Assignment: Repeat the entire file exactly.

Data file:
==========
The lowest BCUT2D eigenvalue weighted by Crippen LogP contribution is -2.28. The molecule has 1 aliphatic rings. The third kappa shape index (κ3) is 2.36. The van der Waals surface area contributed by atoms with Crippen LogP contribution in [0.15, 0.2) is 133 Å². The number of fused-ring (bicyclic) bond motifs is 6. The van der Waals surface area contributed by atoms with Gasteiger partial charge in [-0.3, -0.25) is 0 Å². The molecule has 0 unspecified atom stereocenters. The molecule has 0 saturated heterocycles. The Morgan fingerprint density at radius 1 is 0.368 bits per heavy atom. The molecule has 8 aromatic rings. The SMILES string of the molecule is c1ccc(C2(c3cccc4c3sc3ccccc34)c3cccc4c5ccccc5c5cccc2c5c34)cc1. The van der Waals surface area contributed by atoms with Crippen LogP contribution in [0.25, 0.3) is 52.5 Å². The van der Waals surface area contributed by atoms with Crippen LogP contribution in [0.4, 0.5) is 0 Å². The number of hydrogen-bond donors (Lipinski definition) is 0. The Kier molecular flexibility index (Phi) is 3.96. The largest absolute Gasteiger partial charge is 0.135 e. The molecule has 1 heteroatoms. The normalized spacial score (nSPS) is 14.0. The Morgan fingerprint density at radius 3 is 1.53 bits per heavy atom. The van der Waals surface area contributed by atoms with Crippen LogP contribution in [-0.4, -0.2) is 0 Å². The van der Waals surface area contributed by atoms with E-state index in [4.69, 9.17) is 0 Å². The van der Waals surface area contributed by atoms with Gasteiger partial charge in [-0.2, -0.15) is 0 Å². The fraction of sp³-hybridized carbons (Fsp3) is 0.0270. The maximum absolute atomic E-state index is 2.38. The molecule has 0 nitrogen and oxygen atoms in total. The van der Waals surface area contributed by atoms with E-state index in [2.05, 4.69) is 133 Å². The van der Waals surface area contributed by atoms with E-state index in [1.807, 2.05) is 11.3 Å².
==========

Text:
The lowest BCUT2D eigenvalue weighted by Crippen LogP contribution is -2.28. The molecule has 1 aliphatic rings. The third kappa shape index (κ3) is 2.36. The van der Waals surface area contributed by atoms with Crippen LogP contribution in [0.15, 0.2) is 133 Å². The number of fused-ring (bicyclic) bond motifs is 6. The van der Waals surface area contributed by atoms with Gasteiger partial charge in [-0.3, -0.25) is 0 Å². The molecule has 0 unspecified atom stereocenters. The molecule has 0 saturated heterocycles. The Morgan fingerprint density at radius 1 is 0.368 bits per heavy atom. The molecule has 8 aromatic rings. The SMILES string of the molecule is c1ccc(C2(c3cccc4c3sc3ccccc34)c3cccc4c5ccccc5c5cccc2c5c34)cc1. The van der Waals surface area contributed by atoms with Crippen LogP contribution in [0.25, 0.3) is 52.5 Å². The van der Waals surface area contributed by atoms with Crippen LogP contribution in [0.4, 0.5) is 0 Å². The number of hydrogen-bond donors (Lipinski definition) is 0. The Kier molecular flexibility index (Phi) is 3.96. The largest absolute Gasteiger partial charge is 0.135 e. The molecule has 1 heteroatoms. The normalized spacial score (nSPS) is 14.0. The Morgan fingerprint density at radius 3 is 1.53 bits per heavy atom. The van der Waals surface area contributed by atoms with Crippen LogP contribution in [-0.4, -0.2) is 0 Å². The van der Waals surface area contributed by atoms with E-state index in [4.69, 9.17) is 0 Å². The van der Waals surface area contributed by atoms with Gasteiger partial charge in [-0.2, -0.15) is 0 Å². The fraction of sp³-hybridized carbons (Fsp3) is 0.0270. The maximum absolute atomic E-state index is 2.38. The molecule has 0 nitrogen and oxygen atoms in total. The van der Waals surface area contributed by atoms with E-state index in [2.05, 4.69) is 133 Å². The van der Waals surface area contributed by atoms with E-state index in [1.807, 2.05) is 11.3 Å².